An ornate silver pen used by statesman John Hay to sign the Treaty of Paris in 1898 is missing from its display case in the Smithsonian Institution's popular "We the People" exhibit.

FBI investigators said the pen -- whose monetary value was not estimated by Smithsonian officials -- apparently disappeared sometime Monday after it had been taken from its usual niche on the second floor of the Smithsonian's Museum of American History to be photographed for inclusion in a scheduled book about the museum.

"Logic would point toward an inside job of some kind," said FBI special agent Larry Knisley. But he added that there are no suspects in the theft -- the first of a Smithsonian artifact since September 1979 when a $125,000 snuff box was reported stolen from the National Collection of Fine Arts. The 1979 incident was described at the time as the biggest theft in the history of the museum.

While it is "of great intrinsic value," museum spokesman Larry Taylor said, the 7 1/4-inch pen with its silver handle of rococo scroll design and a steel Esterbrook tip would be "virtually worthless to a thief, because it has no inscription or accompanying documentation to describe its historical significance." Taylor said that documentation remains at the Smithsonian, which received the pen as a gift in December 1969 from a descendant of Hay.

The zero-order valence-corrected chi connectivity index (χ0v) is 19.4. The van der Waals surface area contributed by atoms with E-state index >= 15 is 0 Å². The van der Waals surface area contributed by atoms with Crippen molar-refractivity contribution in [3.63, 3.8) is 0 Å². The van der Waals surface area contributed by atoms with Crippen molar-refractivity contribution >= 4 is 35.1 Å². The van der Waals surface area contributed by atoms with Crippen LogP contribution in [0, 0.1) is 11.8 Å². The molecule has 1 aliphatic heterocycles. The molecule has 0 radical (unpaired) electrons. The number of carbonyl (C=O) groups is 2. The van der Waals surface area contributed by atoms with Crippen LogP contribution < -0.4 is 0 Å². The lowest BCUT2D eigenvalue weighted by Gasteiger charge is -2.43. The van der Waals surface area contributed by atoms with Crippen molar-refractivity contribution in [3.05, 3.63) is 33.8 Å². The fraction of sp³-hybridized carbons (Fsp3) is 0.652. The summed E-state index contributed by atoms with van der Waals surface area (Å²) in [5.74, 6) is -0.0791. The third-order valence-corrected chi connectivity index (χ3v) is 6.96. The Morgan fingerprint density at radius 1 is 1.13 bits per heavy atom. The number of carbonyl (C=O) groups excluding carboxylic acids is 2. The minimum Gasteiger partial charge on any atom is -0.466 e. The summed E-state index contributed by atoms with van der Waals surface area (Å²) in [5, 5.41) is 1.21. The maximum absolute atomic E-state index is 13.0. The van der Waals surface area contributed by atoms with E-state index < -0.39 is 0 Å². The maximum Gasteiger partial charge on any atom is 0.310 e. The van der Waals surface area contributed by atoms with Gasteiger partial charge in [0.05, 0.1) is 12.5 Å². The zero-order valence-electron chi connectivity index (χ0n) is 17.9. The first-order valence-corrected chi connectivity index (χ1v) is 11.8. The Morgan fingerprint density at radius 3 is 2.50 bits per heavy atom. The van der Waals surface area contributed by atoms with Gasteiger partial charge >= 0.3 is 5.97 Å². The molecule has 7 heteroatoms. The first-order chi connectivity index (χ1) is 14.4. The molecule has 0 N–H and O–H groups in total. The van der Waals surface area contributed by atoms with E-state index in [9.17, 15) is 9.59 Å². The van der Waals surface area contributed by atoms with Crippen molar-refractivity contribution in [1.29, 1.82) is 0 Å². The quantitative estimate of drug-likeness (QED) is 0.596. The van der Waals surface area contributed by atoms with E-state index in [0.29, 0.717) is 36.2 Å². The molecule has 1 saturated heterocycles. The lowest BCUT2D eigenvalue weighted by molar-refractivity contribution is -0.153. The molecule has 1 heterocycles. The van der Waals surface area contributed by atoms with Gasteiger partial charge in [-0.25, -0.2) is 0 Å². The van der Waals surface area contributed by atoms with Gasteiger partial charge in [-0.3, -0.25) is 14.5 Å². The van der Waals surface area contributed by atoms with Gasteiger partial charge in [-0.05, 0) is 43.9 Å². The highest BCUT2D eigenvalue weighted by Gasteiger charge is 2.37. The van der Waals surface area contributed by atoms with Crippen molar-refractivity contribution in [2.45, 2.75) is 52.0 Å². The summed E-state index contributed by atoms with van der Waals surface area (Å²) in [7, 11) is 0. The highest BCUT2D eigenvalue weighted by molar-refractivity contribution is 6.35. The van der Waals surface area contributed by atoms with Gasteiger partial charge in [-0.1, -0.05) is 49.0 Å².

Hay was secretary of State in the McKinley administration at the time he signed the treaty.

"It's a rare kind of pen, but what makes it valuable is that it was used by Hay to sign the treaty that ended the Spanish-American War [but one] can't tell that by looking at it, though," said Taylor, who guessed the silver content alone would fetch "not even $1,000."

When the pen was removed from its green leather case to be photographed Monday, Taylor said, the photographer, hired by the New York publishing house of Harry N. Abrams Inc., was accompanied by political history division curator Herb Collins and members of his staff. The pen was thought to be securely in its regular display case Monday night, Taylor said, but was discovered to be missing Tuesday morning by a technician on Collins' staff.